New Work by Ailbhe Barrett and Joan Sugrue
The Courthouse Gallery, Ennistymon
14 March – 3 April
In We Have Never Been Modern, the French sociologist of science Bruno Latour observes that climate change is simultaneously material, discursive and socially constructed. It is at once a product of natural phenomena, of power relations and of the effects of language, a hybrid of ‘nature’ and ‘culture’.*
I mention this because these days I find that the act of looking at landscapes, both real and pictorial, is suffused with the knowledge that what I am looking at is not just what I am looking at. Every leaf and blade of grass carries within it microscopic traces of human activity, whether from pollution, chemical fertilisation, genetic modification or something else. Wild animals, including those in my immediate environment, have become increasingly like the mythical lost tribes of the Amazon, modern anomalies set to disappear under the advancing wave of capitalist growth. International protocols determine the right to pollute the air. It’s not that I am nostalgic for some previously ‘pure’ state of nature – as though natural phenomena could exist independently of human actions and effects – it is just that I anticipate, as the artist Mark Dion has recently said, that the world is going to get grottier, and that there is very little that we can do about it.**
Looking at the seemingly ‘innocent’ landscapes created by Ailbhe Barrett, on show as part of ‘Overworlds’ at the Courthouse Gallery in Ennistymon, it seems unlikely that the artist was working from such a pessimistic viewpoint. While the majority of her works focus on the sky, they feature “silhouettes and shapes of human activity and built structures” at the edges of the compositions, described by the artist as “both comforting and threatening”.*** The sense of threat that I detected in the work seemed to come less from these small indexes of human presence, however, than from the very real awareness of this sky, this enveloping atmosphere, as the locus of some pretty awesome and destructive forces in formation. The sublime is back, but not as we knew it.
The painful fact of beauty and its imminent loss may be a Romantic theme, but it is no less current for that. Two of Barrett’s larger paintings, The Weir, Maigue River and -10 o C, stood out in this regard. Scenes of trees and water, strangely lit, the images were built up through a fine lattice of brushstrokes painstakingly applied, the surfaces charged with an intensity of looking. In the weird, crystal stillness of these works, the hybrid reality of ‘nature’ seemed somehow close to the surface.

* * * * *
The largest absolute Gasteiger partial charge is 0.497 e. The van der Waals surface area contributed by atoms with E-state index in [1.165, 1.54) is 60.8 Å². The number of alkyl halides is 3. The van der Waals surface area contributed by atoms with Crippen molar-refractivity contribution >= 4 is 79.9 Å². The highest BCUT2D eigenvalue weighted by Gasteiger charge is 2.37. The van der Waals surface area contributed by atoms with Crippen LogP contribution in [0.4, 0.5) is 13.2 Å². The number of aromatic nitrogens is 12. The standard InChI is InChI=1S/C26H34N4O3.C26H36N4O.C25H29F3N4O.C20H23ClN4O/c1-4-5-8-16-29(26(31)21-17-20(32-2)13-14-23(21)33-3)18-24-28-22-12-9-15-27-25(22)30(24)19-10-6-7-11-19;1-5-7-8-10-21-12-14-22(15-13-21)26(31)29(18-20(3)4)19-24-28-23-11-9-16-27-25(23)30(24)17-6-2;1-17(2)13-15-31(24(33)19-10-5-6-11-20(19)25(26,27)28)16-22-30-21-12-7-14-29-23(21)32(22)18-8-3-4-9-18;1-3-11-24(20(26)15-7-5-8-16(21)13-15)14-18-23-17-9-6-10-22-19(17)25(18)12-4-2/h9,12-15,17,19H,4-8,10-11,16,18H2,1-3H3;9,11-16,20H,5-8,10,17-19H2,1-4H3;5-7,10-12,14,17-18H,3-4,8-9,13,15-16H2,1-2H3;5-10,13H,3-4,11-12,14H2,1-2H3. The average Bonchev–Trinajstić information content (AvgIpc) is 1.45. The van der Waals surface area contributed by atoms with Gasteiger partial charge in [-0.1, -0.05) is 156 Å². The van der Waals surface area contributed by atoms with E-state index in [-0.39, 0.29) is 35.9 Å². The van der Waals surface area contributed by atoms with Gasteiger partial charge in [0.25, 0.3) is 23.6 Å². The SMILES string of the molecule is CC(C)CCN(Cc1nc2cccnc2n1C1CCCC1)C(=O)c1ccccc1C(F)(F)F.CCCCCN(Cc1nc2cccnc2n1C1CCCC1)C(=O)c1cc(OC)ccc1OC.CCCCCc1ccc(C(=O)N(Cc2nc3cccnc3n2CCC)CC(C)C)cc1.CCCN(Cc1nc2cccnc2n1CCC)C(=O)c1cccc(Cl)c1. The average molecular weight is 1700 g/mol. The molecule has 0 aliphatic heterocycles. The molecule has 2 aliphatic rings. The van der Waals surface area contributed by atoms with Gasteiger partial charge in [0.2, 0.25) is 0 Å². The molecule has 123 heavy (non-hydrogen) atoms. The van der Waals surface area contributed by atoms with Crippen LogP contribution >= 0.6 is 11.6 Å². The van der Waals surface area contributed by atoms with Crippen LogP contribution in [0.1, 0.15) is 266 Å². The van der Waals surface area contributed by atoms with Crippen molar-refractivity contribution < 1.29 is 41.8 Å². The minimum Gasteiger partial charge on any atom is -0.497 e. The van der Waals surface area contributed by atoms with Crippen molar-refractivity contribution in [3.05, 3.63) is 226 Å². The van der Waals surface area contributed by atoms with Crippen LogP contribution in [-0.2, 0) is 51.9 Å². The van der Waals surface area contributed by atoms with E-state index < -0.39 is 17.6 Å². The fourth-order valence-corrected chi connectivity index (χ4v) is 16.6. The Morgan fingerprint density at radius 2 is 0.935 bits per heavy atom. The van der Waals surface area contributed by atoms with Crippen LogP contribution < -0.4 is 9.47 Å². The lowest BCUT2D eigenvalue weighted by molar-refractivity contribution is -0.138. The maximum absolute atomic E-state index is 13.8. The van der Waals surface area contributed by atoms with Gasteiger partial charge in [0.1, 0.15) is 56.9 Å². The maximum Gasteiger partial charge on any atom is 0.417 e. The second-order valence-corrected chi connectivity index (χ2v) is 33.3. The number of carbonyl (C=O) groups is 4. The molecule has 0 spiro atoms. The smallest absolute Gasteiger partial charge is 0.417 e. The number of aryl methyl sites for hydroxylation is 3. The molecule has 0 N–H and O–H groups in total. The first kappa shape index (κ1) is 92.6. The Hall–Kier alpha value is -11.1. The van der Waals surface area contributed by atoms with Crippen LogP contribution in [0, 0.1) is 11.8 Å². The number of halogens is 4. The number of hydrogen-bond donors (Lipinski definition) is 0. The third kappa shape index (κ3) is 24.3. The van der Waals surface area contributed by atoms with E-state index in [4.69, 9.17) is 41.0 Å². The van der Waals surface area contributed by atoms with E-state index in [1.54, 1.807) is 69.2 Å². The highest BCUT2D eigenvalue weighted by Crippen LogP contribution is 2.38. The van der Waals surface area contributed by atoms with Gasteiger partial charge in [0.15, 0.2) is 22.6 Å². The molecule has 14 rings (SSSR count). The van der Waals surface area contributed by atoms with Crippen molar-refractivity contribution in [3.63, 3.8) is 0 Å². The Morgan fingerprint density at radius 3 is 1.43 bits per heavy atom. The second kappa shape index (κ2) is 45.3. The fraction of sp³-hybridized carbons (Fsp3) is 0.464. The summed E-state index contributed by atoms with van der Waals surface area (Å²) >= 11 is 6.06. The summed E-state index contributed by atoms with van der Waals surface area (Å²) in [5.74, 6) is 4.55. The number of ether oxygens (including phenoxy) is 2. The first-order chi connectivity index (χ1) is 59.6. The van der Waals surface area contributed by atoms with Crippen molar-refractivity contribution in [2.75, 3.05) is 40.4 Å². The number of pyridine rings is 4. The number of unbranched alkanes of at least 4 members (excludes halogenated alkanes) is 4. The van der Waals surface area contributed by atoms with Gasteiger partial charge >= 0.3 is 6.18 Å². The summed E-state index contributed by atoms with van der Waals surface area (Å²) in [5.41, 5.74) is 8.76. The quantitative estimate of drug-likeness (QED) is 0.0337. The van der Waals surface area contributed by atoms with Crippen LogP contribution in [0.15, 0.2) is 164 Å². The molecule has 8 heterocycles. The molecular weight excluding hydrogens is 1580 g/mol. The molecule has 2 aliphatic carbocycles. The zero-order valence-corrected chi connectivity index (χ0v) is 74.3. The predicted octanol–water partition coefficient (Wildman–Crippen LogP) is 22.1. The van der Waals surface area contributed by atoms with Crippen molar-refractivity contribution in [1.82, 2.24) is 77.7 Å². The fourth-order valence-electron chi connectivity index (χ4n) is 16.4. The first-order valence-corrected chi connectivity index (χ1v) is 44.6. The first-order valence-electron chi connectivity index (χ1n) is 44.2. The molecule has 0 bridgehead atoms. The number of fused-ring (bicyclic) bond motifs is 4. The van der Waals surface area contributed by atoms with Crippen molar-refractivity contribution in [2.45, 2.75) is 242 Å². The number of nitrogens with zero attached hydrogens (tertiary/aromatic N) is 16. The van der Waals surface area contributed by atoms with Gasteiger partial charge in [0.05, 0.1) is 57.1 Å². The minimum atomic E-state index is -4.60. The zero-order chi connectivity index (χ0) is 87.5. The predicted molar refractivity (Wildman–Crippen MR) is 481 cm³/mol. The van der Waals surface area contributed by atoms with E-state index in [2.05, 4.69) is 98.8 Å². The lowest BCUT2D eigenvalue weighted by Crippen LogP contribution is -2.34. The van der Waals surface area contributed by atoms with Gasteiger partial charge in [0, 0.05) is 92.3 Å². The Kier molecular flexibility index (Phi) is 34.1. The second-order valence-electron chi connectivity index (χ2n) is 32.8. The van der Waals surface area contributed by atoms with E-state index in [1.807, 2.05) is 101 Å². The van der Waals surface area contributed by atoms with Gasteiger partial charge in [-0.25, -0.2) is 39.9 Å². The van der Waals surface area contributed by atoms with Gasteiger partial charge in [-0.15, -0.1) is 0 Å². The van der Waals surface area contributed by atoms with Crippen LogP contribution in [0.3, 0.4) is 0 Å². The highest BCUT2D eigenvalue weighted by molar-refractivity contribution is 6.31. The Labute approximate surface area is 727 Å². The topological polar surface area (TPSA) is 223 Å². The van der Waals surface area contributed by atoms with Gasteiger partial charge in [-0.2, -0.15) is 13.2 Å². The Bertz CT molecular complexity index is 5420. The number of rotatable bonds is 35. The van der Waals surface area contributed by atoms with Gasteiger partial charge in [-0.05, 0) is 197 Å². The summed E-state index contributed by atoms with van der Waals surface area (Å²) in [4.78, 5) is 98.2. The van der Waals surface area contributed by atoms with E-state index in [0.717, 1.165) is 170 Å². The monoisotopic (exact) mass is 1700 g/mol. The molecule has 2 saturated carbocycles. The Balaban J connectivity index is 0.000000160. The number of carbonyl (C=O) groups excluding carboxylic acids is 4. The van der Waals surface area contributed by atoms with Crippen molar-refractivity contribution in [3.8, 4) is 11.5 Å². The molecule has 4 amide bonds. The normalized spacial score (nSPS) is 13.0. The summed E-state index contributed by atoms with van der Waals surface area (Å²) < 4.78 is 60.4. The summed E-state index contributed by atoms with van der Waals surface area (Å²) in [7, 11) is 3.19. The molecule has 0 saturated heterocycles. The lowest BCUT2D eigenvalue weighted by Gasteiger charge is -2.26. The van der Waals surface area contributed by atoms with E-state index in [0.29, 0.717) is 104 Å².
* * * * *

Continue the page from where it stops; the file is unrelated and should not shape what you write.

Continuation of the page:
The work of Joan Sugrue, also on show as part of ‘Overworlds’, engaged more consciously with the complexities of representation. Concerned with overlapping perceptions of time, place and space, Sugrue generates painted images that appear like multiple exposures. Each layer of the image seems to reference an entirely different visual language: photographic, hieroglyphic, sometimes cartoonish, in keeping with the artist’s interest in the heterotopias that result when elements of place and time are “out of sync”.**** Sugrue’s Broken is a striking evocation of the space of ‘otherness’ that Foucault described in the heterotopia. Taking the form of a double image, the lower canvas operates as a reflection or inversion of the one above, suggesting something seen and seen again as though through a wormhole in spacetime. Similarly, Portal creates a void in the representation of an otherwise straightforward scene, exposing the instability of the image and its internal workings.
Sugrue’s series of six small, pinhole photographic prints, titled for the length of their exposure – 88 days, 21 days and so on – added something significant to the cumulative effect of the exhibition. Through the analogue process of pinhole photography, the world imprints itself directly onto the surface of the paper, which is most obvious in the tracks left by the passage of the sun across the sky. This evidence of the indifferent, relentless turning of the world placed the miniscule significance of human time in a cosmic perspective, partially offsetting the melancholy of representation that so permeated the other works.
The fictional constructs of ‘nature’ and ‘culture’ have allowed the human species to conceive a make- believe separation between our actions and their consequences. ‘Overworlds’ acknowledged this artifice while seeming to maintain a thread to the material reality from which it derives.
Fiona Woods is a visual artist recognised for her curatorial and collaborative work in rural contexts. She is currently developing a new work by invitation for Action on the Plains, a Colorado- based programme of socially engaged art with US collective M12.
*B latour, B, We Have Never Been Modern, 1993, trans C porter, Harvard university press, 1993, 6
**M Dion in S lookofsky, Trash on the Beach, 2013, Dis Magazine, www. dismagazine.com
***A Barrett,artist statement,‘Overworlds’,The Courthouse Gallery,2014, www. thecourthousegallery.com
****J Sugrue, artist statement,‘Overworlds’